Apache Tomcat is a very popular web server and servlet container, with over 70% penetration in enterprise data centers today. Tomcat is featureful, agile, and well supported, and thus many webapps are developed for it today. While Tomcat has a great track record of having secure defaults, and having few security vulnerabilities, your webapp is a different codebase. How secure is your webapp written to be? How can the security of your webapp be improved? And, how secure is the combination of your webapp with your customized configuration Tomcat settings? This presentation will discuss these issues, and offer solutions that you can use in your own web applications and Tomcat installations.
HTTP Request Model Vulnerabilities - Request Parameters * XSS * HTML Injection * SQL Injection - Request Headers - Request URI - Container-Level vs. Webapp-Level Filtering - How to Write Secure Webapps Scanning Tools and Remediation - Tools - Scan, Investigate Reported Vulnerabilities, Remediate, Re-scan HTTP Caching and Security - Browser Cache - Proxy Cache - Tomcat Cache Use HTTPS - Disable Insecure Key Lengths - Use v6.0.24 and Higher - sessionCacheSize and sessionTimeout - Configure Your Webapp to Require HTTPS Connector Hardening - Max Post Size - Max Http Header Size - Max Threads Java Security Manager - History - Current state - Defaults - Recommendation Webapp File Permissions Monitor for Announced Vulnerabilities and Upgrade Q&A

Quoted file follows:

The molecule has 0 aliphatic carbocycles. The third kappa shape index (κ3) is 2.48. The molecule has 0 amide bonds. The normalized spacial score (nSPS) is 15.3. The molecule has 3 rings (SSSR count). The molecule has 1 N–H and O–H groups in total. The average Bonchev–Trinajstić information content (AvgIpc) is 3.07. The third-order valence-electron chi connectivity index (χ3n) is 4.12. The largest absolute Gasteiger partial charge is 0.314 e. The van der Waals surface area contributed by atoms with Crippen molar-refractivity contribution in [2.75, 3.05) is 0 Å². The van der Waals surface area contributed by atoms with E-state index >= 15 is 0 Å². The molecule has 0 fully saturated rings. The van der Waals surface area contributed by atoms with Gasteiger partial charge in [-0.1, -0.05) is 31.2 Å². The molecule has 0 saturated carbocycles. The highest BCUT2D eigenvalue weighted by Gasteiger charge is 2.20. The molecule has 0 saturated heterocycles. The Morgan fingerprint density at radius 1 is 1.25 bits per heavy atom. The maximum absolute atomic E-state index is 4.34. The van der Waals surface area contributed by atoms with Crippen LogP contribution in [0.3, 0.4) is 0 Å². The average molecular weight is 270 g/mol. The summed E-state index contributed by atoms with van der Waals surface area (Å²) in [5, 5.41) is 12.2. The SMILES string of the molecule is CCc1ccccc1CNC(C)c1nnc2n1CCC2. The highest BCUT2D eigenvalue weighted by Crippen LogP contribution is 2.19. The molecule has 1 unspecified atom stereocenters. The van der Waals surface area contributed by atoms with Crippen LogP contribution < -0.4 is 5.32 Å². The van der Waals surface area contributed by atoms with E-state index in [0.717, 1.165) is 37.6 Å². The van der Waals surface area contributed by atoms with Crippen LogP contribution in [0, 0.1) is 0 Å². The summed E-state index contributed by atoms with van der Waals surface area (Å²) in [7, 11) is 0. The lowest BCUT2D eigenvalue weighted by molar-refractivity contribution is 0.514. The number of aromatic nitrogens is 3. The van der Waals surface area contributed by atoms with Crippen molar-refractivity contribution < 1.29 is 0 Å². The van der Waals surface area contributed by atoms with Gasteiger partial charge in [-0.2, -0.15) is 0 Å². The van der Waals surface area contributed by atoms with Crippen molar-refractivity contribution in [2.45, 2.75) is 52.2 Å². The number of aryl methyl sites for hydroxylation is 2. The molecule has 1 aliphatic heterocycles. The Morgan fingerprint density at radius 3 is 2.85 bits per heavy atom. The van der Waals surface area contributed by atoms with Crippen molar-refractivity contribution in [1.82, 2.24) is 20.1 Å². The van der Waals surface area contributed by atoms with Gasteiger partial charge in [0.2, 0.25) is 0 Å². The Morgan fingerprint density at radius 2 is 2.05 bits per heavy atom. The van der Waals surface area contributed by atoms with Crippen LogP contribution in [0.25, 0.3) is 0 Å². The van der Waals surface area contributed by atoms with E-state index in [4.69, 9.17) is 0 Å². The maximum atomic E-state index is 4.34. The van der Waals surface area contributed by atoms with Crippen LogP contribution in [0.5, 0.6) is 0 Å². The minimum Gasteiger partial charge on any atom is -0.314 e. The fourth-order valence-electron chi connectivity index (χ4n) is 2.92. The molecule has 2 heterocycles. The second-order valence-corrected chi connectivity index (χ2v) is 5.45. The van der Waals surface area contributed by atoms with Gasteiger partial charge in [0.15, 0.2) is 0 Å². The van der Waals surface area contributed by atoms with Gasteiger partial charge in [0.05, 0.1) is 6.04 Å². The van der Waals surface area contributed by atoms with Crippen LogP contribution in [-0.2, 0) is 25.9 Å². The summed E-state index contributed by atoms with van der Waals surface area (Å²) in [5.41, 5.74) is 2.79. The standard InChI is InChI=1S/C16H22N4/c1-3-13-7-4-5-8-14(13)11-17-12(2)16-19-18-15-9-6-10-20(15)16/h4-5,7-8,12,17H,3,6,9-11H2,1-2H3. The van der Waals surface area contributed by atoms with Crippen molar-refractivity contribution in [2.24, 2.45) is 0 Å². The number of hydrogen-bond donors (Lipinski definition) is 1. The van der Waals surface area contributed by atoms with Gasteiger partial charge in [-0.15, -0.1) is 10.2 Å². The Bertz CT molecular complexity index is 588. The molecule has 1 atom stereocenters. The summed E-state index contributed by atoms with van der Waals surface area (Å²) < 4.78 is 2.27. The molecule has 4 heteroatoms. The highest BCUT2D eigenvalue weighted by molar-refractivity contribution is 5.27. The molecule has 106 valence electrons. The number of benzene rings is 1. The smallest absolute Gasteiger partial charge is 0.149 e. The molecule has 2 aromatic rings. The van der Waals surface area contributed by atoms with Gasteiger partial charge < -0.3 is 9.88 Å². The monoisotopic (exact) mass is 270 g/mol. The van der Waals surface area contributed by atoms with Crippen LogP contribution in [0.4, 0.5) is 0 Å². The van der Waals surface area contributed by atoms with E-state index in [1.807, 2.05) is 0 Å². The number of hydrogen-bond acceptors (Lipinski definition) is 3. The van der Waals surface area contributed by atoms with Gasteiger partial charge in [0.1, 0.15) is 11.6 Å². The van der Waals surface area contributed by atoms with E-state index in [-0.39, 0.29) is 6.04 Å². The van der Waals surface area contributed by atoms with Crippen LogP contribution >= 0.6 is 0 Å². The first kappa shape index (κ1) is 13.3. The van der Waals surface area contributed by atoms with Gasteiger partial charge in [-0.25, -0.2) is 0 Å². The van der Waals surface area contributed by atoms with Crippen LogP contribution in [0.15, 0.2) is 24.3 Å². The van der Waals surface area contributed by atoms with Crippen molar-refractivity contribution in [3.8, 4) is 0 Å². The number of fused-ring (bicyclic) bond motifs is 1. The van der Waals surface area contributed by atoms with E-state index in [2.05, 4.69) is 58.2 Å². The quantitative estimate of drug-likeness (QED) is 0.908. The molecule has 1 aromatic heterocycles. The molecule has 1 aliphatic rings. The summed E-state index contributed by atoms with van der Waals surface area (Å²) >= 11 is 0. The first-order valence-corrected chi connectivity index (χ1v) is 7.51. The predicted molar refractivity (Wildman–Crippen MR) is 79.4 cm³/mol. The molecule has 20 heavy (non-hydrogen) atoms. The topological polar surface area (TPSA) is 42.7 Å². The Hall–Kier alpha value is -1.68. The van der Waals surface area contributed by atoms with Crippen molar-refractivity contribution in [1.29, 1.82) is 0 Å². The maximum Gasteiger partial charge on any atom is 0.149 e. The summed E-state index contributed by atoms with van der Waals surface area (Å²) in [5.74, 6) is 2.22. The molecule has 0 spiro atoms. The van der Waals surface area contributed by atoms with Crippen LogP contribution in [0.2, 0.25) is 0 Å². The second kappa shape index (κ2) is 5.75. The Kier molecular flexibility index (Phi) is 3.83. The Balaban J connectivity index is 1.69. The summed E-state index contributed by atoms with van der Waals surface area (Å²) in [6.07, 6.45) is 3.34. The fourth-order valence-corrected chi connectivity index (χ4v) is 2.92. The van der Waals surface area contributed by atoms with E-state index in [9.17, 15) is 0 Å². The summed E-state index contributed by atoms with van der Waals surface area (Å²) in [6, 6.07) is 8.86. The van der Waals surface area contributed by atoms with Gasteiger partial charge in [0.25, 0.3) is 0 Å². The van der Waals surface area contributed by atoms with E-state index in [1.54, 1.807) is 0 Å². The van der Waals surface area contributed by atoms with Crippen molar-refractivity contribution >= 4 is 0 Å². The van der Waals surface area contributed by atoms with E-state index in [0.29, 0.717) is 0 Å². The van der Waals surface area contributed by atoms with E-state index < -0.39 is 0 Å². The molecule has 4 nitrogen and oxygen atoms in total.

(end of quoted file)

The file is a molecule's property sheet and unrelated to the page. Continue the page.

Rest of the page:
Jason is a co-author of Tomcat: The Definitive Guide, now in its second edition, and has written some web articles for O’Reilly’s OnJava.com web site.
Jason is an Architect at MuleSoft Inc. on the Tcat Server product, an enterprise Tomcat product that offers a centralized Tomcat administration, diagnostics, and monitoring console for existing Tomcat installations.
Before joining the team at MuleSoft, Jason was Senior Architect at Spigit, Inc. where he led a team of software engineers writing an idea management and prediction markets social networking web application for the enterprise. Before joining Spigit, Jason was a Senior Principal Software Engineer for Orbital Sciences Corporation, working at NASA’s Ames Research Center on the Kepler Space Telescope mission (http://kepler.nasa.gov), where his software has helped discover five confirmed extrasolar planets, so far.
Jason’s specialties include the Apache Tomcat servlet container, Java software development, building social networking web applications, Tomcat web application development and deployment, scalability and fault tolerance, and Linux system administration. He has contributed to several Apache Java projects, and has been an active open source software developer for many years.
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